Fish with Flashlights

3 ways ocean twilight zone creatures use bioluminescence

By Evan Lubofsky | May 30, 2019

Animation by Natalie Reiner and Craig LaPlante, Woods Hole Oceanographic Institution

Animation by Natalie Reiner, Woods Hole Oceanographic Institution
Animation by Natalie Reiner, Woods Hole Oceanographic Institution

In 1637, when French philosopher and scientist Rene Descartes described bioluminescence in the ocean, he noted that striking seawater at the ocean’s surface “will generate sparks rather similar to those which are emitted by pieces of flint when they are struck.”

Today we know this phenomenon extends well beneath the surface. In fact, if you go down into the ocean twilight zone, there’s a massive light show happening that even fireflies on a summer night can’t compete with.

Down in the dark and shadowy mesopelagic layer of the ocean, countless species—bristlemouths, lanternfishes, jellies, and others—have a natural ability to generate their own light through chemical reactions. Most twilight zone animals produce blue light—the color that penetrates the farthest through seawater—but some also produce flashes of red, yellow, and green. Collectively, the lights form stunning constellations as the animals swim through the perpetual darkness. You might think they’re just trying to make up for the lack of sunlight coming down from the surface. But in fact, they’re using their natural flashlights for a variety of specific purposes:

 

1. Finding food

Bioluminescence can help twilight zone animals find food in a few different ways. First, they can use their luminous organs—called photophores—as searchlights to look around for prey. “A fish called a stoplight loosejaw has a photophore below its eye that emits red light to help it find a meal,” said Joel Llopiz, a biologist at WHOI. “Most fish down there can’t see red, so the loosejaw can come up right beside others and eat them without being seen.”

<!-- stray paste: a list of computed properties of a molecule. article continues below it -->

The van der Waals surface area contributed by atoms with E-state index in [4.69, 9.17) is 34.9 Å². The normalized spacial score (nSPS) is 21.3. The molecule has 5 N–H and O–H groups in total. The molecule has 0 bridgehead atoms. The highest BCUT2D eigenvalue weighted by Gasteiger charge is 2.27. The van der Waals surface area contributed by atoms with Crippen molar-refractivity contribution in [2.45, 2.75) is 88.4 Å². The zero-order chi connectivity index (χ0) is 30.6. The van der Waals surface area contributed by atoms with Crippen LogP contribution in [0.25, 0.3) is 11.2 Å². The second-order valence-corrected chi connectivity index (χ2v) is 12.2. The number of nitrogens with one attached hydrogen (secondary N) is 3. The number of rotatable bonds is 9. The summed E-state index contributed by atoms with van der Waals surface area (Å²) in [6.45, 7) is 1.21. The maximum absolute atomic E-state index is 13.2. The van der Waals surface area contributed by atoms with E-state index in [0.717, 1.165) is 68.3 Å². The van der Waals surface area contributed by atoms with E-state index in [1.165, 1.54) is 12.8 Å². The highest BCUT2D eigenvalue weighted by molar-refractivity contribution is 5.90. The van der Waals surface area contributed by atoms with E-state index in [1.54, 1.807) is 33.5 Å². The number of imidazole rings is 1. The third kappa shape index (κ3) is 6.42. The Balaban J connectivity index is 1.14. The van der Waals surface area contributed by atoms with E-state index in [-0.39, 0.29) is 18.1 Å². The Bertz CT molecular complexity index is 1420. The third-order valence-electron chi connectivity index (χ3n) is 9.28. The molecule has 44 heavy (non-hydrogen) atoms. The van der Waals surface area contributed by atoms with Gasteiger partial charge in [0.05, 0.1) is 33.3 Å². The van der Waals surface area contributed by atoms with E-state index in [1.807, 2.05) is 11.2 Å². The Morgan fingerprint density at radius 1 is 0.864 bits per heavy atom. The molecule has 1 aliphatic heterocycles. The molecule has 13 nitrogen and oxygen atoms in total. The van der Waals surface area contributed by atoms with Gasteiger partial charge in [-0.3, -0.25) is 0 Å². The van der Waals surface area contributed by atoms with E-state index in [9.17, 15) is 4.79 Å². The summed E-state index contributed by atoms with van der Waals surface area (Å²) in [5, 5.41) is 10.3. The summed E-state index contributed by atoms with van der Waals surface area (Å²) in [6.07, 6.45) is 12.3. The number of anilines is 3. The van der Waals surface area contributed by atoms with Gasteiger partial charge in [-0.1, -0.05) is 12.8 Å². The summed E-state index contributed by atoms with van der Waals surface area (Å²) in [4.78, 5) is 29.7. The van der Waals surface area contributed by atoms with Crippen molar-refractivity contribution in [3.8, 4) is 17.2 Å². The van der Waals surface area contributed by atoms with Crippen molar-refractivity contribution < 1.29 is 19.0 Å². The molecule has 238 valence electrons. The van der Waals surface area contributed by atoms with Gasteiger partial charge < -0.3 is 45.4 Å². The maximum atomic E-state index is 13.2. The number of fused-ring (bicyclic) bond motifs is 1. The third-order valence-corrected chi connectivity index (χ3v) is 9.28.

Other twilight zone animals can use their lights as a lure to attract prey. Anglerfish, for example, have a bioluminescent organ called an esca dangling off their foreheads—a headlamp of sorts—that curious copepods and other animals are attracted to.

These glowing, inch-sized jellies (Trachymedusae) are among the many bioluminescent creatures found in the ocean twilight zone. Video by the Advanced Imaging Visualization Laboratory, Woods Hole Oceanographic Institution.

2. Defending against predators

In the twilight zone, predators often have their eyes fixed upward to look for silhouettes of prey against the dim light from the surface. Many potential prey species, in turn, have rows of photophores along their belly to obscure their silhouette. Bioluminescence in this respect helps them blend in with the trickle of light from above. Amazingly, these fish, including lanternfish and hatchetfish, are able to match their own light to the color and brightness of the background illumination—a phenomenon known as counter-illumination. “Lighting yourself up to blend in: it’s a somewhat counterintuitive kind of camouflage,” said Llopiz.

Other twilight zone animals use bioluminescence defensively by blasting potential predators with their lights, or glowing clouds of chemicals, in an attempt to distract or startle them. And, they can look out for one another by using their photophores as beacons to warn others that predators are nearby.

 

3. Finding a mate

Twilight zone animals have another great excuse to make their own light—romance! Similar to how male and female fireflies exchange light signals to connect, male animals in the mesopelagic are known to use unique, species-specific light patterns and flashing sequences to attract mates and ultimately facilitate mating.

Ocean twilight zone animals, like this Sloane’s viperfish, rely on their photophores for a variety of important survival functions. Photo by Paul Caiger, Woods Hole Oceanographic Institution
Ocean twilight zone animals, like this Sloane’s viperfish, rely on their photophores for a variety of important survival functions. Photo by Paul Caiger, Woods Hole Oceanographic Institution

 

Whether they’re trying to outsmart predators, find their next meal, or simply looking for a mate, one thing is clear: twilight zone animals need bioluminescence to survive. In fact, the trait has evolved dozens of times in marine fish, which says a lot about its usefulness for those living in an astral, luminous world that maybe isn’t so dark after all.

Woods Hole Oceanographic Institution and its Ocean Twilight Zone project is among an inaugural class of five visionary non-profit organizations and entrepreneurs to receive funding from the Audacious Project. The Audacious Project is a collaborative approach to funding ideas with the potential to create change at a thrilling scale. Housed at TED, which has a long track record of surfacing ideas worth spreading, the project is a partnership between some of the most respected organizations in philanthropy and the public.